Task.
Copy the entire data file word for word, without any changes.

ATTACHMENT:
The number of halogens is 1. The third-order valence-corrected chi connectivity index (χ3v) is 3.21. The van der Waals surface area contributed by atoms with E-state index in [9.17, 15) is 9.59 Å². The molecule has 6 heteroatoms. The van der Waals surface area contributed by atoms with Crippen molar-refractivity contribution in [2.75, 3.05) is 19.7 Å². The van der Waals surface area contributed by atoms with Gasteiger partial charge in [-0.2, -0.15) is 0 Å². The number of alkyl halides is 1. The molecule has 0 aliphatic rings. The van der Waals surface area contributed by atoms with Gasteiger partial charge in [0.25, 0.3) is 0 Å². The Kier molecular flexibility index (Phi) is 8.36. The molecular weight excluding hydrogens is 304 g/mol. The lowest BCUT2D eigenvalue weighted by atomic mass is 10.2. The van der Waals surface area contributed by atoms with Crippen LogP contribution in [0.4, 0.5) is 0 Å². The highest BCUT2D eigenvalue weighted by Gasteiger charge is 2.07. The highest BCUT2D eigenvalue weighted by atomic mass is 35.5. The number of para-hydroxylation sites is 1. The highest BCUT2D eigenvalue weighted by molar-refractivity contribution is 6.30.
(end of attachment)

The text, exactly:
The number of halogens is 1. The third-order valence-corrected chi connectivity index (χ3v) is 3.21. The van der Waals surface area contributed by atoms with E-state index in [9.17, 15) is 9.59 Å². The molecule has 6 heteroatoms. The van der Waals surface area contributed by atoms with Crippen molar-refractivity contribution in [2.75, 3.05) is 19.7 Å². The van der Waals surface area contributed by atoms with Gasteiger partial charge in [-0.2, -0.15) is 0 Å². The number of alkyl halides is 1. The molecule has 0 aliphatic rings. The van der Waals surface area contributed by atoms with Gasteiger partial charge in [0.25, 0.3) is 0 Å². The Kier molecular flexibility index (Phi) is 8.36. The molecular weight excluding hydrogens is 304 g/mol. The lowest BCUT2D eigenvalue weighted by atomic mass is 10.2. The van der Waals surface area contributed by atoms with Crippen LogP contribution in [0.4, 0.5) is 0 Å². The highest BCUT2D eigenvalue weighted by Gasteiger charge is 2.07. The highest BCUT2D eigenvalue weighted by atomic mass is 35.5. The number of para-hydroxylation sites is 1. The highest BCUT2D eigenvalue weighted by molar-refractivity contribution is 6.30.